solar power
Photovoltaic solar panels. (Photo credit: John Cole, UH Hawaiʻi Natural Energy Institute)

University of Hawaiʻi at Mānoa researchers and a graduate student won the Hawaiian Electric Company (HECO) Innovation Impact Challenge. Information and Computer Sciences (ICS) Assistant Professor Peter Sadowski, ICS graduate student Kyle Hart and Atmospheric Sciences Assistant Professor Giuseppe Torri were awarded a grant to develop short-term forecasts of sunshine that can reach rooftops and solar panels.

The goal of this pilot initiative is to develop innovative products and tools through collaboration between the utility company and the university. During the next three months, the team will develop a forecast tool to predict cloudiness over Hawaiʻi—just 15 to 60 minutes in advance.

clouds over Honolulu
Clouds over Honolulu. (Photo credit: Steven Businger)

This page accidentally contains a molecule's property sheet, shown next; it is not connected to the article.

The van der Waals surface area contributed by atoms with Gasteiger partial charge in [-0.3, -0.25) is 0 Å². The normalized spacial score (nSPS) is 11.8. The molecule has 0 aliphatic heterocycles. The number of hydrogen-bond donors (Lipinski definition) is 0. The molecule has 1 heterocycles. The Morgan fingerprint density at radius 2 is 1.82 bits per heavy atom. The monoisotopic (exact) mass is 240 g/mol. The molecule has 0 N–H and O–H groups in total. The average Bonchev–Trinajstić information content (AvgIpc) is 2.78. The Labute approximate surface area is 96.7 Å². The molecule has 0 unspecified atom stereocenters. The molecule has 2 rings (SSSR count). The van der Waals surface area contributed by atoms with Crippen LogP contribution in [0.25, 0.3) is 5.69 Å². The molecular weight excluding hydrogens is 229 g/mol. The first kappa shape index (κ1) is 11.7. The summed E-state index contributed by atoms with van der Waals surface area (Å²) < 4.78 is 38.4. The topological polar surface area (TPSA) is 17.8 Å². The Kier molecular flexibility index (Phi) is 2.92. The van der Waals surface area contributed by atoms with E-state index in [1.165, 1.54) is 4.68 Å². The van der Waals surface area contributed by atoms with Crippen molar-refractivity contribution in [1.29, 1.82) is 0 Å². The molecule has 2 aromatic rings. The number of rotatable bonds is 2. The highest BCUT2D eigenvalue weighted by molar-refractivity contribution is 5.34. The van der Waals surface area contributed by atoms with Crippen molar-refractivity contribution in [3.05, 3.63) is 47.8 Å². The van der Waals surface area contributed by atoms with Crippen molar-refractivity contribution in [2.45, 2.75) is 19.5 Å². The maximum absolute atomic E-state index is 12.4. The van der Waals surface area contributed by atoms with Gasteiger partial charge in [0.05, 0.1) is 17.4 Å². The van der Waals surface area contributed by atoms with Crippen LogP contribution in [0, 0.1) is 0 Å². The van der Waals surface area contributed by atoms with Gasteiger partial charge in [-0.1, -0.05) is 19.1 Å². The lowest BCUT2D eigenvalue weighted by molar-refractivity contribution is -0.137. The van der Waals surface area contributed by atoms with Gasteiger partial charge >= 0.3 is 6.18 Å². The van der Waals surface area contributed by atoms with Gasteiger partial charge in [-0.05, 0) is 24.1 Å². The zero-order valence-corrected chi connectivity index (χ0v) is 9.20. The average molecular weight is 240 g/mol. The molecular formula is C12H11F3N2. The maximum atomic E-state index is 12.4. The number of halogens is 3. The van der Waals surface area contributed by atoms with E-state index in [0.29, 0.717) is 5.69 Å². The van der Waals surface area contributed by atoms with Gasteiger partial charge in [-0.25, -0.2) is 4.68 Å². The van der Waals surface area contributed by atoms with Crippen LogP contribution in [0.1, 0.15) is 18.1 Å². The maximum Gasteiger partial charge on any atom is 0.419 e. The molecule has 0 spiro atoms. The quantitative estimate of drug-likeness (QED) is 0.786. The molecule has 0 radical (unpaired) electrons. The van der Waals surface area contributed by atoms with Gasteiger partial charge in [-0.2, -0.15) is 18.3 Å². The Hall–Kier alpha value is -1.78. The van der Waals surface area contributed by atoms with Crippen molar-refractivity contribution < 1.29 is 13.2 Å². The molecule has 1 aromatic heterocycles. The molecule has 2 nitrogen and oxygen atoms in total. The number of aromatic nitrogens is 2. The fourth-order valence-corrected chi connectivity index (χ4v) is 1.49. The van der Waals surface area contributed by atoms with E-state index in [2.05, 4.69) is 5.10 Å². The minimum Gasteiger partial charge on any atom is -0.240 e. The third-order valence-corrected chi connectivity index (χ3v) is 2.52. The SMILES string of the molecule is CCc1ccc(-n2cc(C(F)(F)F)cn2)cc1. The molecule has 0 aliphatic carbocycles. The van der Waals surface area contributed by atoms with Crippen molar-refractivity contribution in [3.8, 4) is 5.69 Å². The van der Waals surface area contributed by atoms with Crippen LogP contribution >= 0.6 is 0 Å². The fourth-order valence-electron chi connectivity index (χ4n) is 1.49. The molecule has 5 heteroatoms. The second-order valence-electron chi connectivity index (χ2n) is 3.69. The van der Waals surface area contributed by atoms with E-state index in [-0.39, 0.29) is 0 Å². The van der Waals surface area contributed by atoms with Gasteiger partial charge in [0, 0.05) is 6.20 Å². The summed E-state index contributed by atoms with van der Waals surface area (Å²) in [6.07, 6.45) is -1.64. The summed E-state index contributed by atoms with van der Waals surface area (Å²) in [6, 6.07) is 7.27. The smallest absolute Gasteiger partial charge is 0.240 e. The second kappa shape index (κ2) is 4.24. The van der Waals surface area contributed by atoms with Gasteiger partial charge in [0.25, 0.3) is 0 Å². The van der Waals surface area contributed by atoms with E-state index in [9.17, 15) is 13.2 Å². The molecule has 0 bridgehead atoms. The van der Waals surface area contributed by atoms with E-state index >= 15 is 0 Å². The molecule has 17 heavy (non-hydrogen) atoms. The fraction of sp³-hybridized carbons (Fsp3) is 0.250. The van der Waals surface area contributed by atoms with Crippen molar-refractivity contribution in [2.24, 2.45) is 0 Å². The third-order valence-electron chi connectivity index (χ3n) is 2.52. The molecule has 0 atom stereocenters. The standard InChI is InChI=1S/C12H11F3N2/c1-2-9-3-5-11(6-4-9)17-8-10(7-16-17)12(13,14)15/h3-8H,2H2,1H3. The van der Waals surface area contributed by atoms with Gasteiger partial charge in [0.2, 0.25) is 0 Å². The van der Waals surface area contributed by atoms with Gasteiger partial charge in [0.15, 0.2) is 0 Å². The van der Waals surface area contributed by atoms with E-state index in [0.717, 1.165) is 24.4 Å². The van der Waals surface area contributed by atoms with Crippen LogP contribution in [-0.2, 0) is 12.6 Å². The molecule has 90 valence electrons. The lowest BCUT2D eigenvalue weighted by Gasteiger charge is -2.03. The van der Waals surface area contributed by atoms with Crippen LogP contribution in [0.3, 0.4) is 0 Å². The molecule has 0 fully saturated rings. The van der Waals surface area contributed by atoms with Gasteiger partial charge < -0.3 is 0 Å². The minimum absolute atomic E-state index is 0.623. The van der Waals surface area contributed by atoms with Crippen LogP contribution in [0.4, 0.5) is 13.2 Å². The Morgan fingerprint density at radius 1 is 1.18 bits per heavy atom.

“These nowcasts’ could be created by running a weather forecasting model at a very high resolution, but this would end up being too computationally expensive,” said Torri. “For this reason, we decided to use a machine learning approach. In essence, we will train a computer algorithm to ‘learn cloud patterns’ using existing satellite data, and we will use this to predict what clouds are expected to appear in the very short term.”

At any given time of day, the amount of sunlight hitting Earth can be calculated. With that information, and knowing how clouds interact with incoming solar radiation, the team’s predictions allow them and HECO, to determine the amount of sunlight reaching solar panels that generate electricity for homes and businesses across the state.

It is not surprising that clouds are bad news for solar power—low clouds in particular tend to reflect back to space the sunlight that could be used by solar panels to generate electricity. This can significantly reduce the efficiency of the solar panels.

“It is easy to imagine scenarios where sudden changes in cloudiness create equally sudden spikes of electricity demand on the grid,” said Torri. “Our project promises to help HECO manage these spikes by giving them a systematic way to predict them with enough advance that some auxiliary generators may be turned on.”

Read more of the story on SOEST’s website.

—By Marcie Grabowski